Okonjo-Iweala told graduates that she had to stand up for herself to lead and do her job properly. Underestimated as a person of color and a woman, Okonjo-Iweala said holding steady to her principles and values helped build credibility and pushed her teams to deliver.
"It’s precisely challenges (like creating reforms in the World Trade Organization) that attracted me to public service. The possibility to serve and do something for the greater good, whether in the international arena or at home. At every step of my career, I have asked myself, ‘Would this assignment enable me to serve whilst applying the skills for which I was trained? Would I want to jump out of bed each morning wanting to go to work?...Would this job be fun at least some of the time? Would it allow me to go home each day saying, whatever battle I had to fight that day, whatever victory was won or lost, it was well worth it. My personal experience has shown that answering these questions in the affirmative has led me to a satisfying career in international and national service."
College of Arts and Sciences
White House Climate Advisor Gina McCarthy has worked as the EPA administrator and led the Natural Resources Defense Council.
McCarthy told students she has spent 40 years working to protect the environment. And even with the serious climate risks facing the environment, McCarthy has found optimism. She cited the creation of “jobs of the future” that are here now. She advocated for green technologies that can clean air and water that can help build communities adversely affected by pollution and disinvestment.
“Climate action is not about sacrifice, it’s about opportunity. Do we need to keep pushing and do more? Absolutely. But we have solutions, so let’s celebrate them and remember that while the challenge of climate change is planetary in scope, the solutions we need to stop climate change are not. They are within our grasp and more solutions will arise as innovations turn into business as usual. So now is not the time to bemoan what hasn’t been done or to wait around for someone else to protect our future.”
School of Public Affairs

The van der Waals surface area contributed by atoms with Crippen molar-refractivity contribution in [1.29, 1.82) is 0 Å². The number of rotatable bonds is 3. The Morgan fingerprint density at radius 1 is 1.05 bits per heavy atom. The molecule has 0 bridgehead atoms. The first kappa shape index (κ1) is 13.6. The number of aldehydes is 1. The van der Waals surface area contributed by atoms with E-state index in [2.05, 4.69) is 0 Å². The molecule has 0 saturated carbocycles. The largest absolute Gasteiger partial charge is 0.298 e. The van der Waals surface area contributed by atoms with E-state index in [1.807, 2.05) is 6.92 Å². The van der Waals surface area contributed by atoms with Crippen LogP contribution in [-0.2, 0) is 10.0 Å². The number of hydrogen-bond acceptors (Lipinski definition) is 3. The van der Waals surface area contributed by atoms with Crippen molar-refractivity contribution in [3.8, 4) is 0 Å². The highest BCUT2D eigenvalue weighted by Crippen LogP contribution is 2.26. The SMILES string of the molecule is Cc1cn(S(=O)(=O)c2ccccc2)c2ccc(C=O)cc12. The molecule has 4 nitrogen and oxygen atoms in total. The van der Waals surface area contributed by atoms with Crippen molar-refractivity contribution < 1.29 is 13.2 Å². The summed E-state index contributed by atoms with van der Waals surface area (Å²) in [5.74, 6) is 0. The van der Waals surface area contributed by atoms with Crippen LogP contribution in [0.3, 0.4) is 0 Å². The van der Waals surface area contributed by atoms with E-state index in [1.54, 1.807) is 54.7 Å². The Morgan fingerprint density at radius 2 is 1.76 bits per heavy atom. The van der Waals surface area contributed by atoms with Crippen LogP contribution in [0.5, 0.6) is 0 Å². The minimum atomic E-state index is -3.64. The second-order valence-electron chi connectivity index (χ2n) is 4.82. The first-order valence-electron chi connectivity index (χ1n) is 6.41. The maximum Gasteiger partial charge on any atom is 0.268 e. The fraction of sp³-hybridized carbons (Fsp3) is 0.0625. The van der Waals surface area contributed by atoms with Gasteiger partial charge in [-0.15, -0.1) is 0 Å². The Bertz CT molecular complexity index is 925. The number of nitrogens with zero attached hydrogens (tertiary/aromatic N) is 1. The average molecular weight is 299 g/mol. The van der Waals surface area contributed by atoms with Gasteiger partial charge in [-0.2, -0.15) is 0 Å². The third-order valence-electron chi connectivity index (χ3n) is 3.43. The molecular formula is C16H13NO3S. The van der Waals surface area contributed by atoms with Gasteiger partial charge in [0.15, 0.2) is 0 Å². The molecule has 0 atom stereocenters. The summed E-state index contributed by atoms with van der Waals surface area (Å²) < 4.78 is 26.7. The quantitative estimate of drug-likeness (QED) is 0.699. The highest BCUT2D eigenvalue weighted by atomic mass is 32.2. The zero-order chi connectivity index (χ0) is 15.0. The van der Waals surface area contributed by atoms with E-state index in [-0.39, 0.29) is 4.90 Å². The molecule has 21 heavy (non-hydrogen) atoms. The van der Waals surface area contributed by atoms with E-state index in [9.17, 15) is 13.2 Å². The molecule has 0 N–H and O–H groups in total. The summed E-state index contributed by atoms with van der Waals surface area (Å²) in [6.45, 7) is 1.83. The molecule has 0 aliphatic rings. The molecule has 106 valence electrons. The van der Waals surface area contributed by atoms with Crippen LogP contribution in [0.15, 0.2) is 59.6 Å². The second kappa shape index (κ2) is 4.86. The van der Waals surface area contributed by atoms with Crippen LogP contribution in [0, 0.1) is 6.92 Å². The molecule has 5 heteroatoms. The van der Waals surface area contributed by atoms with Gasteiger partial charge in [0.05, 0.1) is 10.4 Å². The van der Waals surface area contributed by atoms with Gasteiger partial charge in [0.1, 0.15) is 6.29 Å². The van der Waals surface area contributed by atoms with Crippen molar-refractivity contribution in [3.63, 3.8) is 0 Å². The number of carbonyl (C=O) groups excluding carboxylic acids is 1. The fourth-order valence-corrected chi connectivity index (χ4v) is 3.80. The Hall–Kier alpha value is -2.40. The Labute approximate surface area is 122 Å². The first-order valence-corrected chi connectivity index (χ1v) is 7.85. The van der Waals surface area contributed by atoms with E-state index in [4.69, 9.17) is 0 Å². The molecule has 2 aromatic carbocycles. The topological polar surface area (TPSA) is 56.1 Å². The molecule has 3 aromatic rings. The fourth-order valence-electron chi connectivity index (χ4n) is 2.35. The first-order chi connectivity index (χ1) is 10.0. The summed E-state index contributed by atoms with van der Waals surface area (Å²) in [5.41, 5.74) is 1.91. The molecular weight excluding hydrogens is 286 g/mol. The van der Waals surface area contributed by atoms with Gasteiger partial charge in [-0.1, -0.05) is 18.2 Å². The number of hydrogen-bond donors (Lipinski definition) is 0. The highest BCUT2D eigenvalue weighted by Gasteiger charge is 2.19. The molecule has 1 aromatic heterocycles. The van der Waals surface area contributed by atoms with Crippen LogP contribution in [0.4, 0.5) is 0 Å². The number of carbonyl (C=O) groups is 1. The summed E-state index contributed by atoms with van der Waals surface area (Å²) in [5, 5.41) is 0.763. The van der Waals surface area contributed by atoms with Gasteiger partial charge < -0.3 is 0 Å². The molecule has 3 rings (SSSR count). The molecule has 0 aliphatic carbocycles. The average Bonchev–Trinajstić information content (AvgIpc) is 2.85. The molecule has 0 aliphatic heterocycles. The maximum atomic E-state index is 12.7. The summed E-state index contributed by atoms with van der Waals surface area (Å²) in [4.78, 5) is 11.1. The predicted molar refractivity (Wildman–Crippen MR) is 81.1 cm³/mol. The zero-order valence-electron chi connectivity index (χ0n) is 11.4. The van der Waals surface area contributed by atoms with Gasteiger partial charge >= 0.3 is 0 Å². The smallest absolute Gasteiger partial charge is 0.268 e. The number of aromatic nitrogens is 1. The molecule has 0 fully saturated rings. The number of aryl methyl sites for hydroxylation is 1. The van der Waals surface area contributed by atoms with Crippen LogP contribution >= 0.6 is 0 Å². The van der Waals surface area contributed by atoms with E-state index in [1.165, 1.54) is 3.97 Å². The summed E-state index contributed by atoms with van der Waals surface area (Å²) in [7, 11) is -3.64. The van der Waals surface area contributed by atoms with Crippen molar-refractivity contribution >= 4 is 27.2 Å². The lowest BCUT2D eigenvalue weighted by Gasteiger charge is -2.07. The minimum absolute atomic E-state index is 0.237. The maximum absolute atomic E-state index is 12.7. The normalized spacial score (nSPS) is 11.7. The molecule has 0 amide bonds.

Symone Sanders worked on the presidential campaigns of Bernie Sanders (2016) and Joe Biden (2020) and served as chief spokesperson for Vice President Kamala Harris until 2021. MSNBC recently launched a show for Sanders.
Sanders told graduates to find a circle of love and support to help push them through the rough fights ahead in public service.
“In public service, every fight matters. You’re graduating during a time of tremendous crisis. There’s so much on the line. In the wealthiest nation on earth, we’re still fighting for healthcare, childcare, livable wages, and reproductive rights. Basic human rights are on the line....Now more than ever, it matters who’s in public office, and it matters who is behind the scenes doing the work of the people.
"There are a lot of folks in this business who are more concerned with building power for themselves than doing good with it. And many of those people are hoping and praying that those of us who are committed to the calling of public service will get tired and give up. They want us to shut up. You know who they are. The wealthy. The well-connected. Those with privilege and power....They use hate to distract and divide us because so long as they can divide us, so long as they can make us think our interests are opposed, they can keep all the money and all the power to themselves.
"But I’m here today with a message for those who have become comfortable. Those who are addicted to hoarding power and influence. Enough is enough.”